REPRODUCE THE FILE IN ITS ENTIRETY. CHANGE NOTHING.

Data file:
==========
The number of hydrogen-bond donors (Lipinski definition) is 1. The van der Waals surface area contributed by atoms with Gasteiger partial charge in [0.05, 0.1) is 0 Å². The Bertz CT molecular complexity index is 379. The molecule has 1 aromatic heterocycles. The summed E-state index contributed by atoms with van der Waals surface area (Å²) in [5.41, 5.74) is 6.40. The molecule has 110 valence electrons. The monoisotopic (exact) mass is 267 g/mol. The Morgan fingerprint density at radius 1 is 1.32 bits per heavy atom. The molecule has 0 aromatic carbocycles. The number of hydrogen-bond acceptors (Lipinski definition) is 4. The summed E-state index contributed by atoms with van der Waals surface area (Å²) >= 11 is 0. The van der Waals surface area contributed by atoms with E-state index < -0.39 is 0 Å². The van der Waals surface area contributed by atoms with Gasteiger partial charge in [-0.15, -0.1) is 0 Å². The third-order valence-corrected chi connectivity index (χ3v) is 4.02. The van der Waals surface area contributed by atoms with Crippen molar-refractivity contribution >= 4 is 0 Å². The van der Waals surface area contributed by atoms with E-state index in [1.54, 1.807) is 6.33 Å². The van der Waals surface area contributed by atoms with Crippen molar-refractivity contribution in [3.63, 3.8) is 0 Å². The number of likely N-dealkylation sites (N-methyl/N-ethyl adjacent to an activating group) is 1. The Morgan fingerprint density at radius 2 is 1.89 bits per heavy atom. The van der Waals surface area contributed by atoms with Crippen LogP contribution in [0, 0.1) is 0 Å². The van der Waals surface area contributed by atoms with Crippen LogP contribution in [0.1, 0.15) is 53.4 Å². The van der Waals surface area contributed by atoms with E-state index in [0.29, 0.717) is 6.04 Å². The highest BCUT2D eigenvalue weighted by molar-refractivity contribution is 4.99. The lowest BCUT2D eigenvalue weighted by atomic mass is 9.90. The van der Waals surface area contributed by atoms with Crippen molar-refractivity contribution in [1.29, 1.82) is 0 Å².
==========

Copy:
The number of hydrogen-bond donors (Lipinski definition) is 1. The van der Waals surface area contributed by atoms with Gasteiger partial charge in [0.05, 0.1) is 0 Å². The Bertz CT molecular complexity index is 379. The molecule has 1 aromatic heterocycles. The summed E-state index contributed by atoms with van der Waals surface area (Å²) in [5.41, 5.74) is 6.40. The molecule has 110 valence electrons. The monoisotopic (exact) mass is 267 g/mol. The Morgan fingerprint density at radius 1 is 1.32 bits per heavy atom. The molecule has 0 aromatic carbocycles. The number of hydrogen-bond acceptors (Lipinski definition) is 4. The summed E-state index contributed by atoms with van der Waals surface area (Å²) >= 11 is 0. The van der Waals surface area contributed by atoms with E-state index < -0.39 is 0 Å². The van der Waals surface area contributed by atoms with Gasteiger partial charge in [-0.15, -0.1) is 0 Å². The third-order valence-corrected chi connectivity index (χ3v) is 4.02. The van der Waals surface area contributed by atoms with Crippen molar-refractivity contribution >= 4 is 0 Å². The van der Waals surface area contributed by atoms with E-state index in [1.54, 1.807) is 6.33 Å². The van der Waals surface area contributed by atoms with Crippen molar-refractivity contribution in [3.63, 3.8) is 0 Å². The number of likely N-dealkylation sites (N-methyl/N-ethyl adjacent to an activating group) is 1. The Morgan fingerprint density at radius 2 is 1.89 bits per heavy atom. The van der Waals surface area contributed by atoms with Crippen LogP contribution in [0, 0.1) is 0 Å². The van der Waals surface area contributed by atoms with Crippen LogP contribution in [0.1, 0.15) is 53.4 Å². The van der Waals surface area contributed by atoms with E-state index in [0.29, 0.717) is 6.04 Å². The highest BCUT2D eigenvalue weighted by molar-refractivity contribution is 4.99. The lowest BCUT2D eigenvalue weighted by atomic mass is 9.90. The van der Waals surface area contributed by atoms with Crippen molar-refractivity contribution in [1.29, 1.82) is 0 Å².